(For background posts on this issue, click “organic/GMO” in the categories list to the right.)
Last Friday, the USDA approved a rule change allowing non-organic hops to be used in beer labeled USDA Organic. But they also extended the public comment period on this rule change for an additional 60 days due to widespread protest about the rule and because the originally comment period was a mere seven days (yet they received over 10,000 comments protesting the proposed change).
The rule change allows 38 non-organic ingredients in products labeled USDA Organic because: 1) they are “minor” ingredients in their products; and 2) they are not commercially available in organic form.
In other words, just to make this very clear, they are saying that hops are: 1) a minor ingredient in beer, even though in America and Germany beer is legally required to be made with hops or it can’t be called beer; and 2) organic hops are unavailable commercially, even though Seven Bridges Cooperative commercially markets (both retail and wholesale) seventeen varieties of organic hops in both whole hop and pellet form.
Furthermore, last week when Anheuser Busch got scared that their organic beers might get yanked from shelves because they did not contain organic hops (the rule changing procedures got stalled, temporarily requiring organic hops), they swiftly shidted their organic beers to be brewed with all organic hops and issued a public statement to that effect.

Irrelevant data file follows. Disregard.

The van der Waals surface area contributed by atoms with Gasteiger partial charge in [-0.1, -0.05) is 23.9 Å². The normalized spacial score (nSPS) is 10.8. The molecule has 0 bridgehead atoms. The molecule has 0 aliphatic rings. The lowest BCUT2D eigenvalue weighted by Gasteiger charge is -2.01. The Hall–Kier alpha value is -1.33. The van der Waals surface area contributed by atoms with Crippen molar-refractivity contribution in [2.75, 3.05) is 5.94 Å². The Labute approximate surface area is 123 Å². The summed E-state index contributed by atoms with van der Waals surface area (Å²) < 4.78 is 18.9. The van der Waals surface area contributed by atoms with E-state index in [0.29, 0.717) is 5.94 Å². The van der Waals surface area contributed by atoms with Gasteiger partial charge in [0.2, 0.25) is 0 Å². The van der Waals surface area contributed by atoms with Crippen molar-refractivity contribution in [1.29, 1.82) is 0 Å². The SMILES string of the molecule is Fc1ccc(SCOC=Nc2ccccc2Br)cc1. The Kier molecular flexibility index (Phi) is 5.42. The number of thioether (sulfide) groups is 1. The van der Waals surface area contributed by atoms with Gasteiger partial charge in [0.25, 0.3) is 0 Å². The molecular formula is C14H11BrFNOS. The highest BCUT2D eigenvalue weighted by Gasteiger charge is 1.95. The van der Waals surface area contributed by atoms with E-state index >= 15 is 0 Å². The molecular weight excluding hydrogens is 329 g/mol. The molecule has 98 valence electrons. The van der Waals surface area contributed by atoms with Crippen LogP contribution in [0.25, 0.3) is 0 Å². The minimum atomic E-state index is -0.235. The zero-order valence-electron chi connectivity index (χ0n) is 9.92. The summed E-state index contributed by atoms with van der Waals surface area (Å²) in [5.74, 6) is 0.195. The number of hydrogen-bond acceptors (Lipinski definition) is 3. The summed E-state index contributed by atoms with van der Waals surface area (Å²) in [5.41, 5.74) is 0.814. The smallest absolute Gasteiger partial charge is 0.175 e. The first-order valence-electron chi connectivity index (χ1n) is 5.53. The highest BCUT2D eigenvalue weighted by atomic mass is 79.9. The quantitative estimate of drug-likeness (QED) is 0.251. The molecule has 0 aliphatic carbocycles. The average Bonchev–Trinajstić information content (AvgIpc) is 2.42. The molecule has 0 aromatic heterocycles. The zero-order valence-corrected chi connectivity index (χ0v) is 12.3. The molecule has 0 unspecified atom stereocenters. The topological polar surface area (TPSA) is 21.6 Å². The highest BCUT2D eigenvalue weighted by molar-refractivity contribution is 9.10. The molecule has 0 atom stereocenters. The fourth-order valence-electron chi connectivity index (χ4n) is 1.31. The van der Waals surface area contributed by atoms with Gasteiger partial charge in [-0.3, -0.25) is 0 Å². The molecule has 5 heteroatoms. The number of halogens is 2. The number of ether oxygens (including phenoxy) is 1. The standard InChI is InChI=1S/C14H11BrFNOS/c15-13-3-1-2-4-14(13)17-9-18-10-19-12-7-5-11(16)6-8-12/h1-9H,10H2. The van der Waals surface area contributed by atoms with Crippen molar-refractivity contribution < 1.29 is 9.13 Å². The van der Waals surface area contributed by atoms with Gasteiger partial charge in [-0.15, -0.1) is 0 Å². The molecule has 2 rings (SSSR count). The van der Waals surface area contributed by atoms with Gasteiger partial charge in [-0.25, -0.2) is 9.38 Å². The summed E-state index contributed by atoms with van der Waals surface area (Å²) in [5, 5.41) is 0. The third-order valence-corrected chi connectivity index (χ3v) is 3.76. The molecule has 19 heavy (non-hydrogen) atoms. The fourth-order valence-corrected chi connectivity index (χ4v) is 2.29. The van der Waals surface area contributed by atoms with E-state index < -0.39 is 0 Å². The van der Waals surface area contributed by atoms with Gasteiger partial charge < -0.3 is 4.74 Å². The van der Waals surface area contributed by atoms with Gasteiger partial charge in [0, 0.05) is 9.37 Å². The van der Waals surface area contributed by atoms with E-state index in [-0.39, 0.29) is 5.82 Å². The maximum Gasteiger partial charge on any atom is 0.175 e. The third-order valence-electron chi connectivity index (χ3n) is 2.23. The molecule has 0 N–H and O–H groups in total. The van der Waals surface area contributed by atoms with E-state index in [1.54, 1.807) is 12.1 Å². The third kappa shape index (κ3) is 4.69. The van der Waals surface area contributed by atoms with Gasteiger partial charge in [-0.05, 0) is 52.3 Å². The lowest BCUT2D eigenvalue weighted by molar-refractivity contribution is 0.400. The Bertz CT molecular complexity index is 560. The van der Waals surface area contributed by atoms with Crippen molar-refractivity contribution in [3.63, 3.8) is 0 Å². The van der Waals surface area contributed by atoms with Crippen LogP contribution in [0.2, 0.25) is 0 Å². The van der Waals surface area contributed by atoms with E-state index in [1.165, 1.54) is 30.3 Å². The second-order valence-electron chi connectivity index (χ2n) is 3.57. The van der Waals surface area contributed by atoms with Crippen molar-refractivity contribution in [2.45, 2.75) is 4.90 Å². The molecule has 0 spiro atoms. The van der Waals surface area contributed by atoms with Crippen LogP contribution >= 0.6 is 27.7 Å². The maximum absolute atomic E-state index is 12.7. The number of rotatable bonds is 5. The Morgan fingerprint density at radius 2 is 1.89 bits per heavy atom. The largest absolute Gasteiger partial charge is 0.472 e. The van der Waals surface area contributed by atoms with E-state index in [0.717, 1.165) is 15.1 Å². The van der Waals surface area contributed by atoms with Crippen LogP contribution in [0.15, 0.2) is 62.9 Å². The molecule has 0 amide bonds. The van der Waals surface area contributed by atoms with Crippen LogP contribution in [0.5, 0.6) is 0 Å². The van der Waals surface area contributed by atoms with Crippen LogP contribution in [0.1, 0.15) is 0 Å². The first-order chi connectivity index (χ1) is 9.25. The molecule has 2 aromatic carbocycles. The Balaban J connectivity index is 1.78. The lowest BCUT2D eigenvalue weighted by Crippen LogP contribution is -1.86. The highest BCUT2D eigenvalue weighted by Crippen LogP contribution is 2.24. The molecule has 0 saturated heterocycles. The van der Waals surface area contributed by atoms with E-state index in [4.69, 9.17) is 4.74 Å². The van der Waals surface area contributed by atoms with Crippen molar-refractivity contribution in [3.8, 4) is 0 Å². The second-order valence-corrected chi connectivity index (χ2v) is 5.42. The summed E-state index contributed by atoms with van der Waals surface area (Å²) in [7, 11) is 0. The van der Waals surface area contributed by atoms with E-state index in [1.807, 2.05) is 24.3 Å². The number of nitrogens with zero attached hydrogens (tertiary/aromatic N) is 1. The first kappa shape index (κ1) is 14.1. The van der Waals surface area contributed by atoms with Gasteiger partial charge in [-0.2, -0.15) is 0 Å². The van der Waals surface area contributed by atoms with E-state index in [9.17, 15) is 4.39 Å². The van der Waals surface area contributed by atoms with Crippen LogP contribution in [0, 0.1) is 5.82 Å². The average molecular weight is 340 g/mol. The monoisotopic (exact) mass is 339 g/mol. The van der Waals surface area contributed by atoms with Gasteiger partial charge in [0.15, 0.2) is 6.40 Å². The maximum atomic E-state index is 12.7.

To recap: hops are a mandatory ingredient in beer, they are commercially available, and the world’s second largest beer company markets two organic beers brewed with organic hops – yet the USDA says organic hops are a minor ingredient in beer and are not available commercially so they are exempted from being used in beers labeled USDA Organic.
Click here to file a public comment with USDA protesting this rule change. If my math is correct, the new public comment period ends on August 23.
Tell your friends to comment. These comments have an impact. USDA has proposed bad industry-sponsored rule changes in the past (like allowing GMOs to be used in organic products) but widespread public outcry has stopped them. Let’s do that again so organic beer will really be organic. You can be guaranteed that A-B will switch their organic beers back to non-organic hops if this rule change is allowed to stick.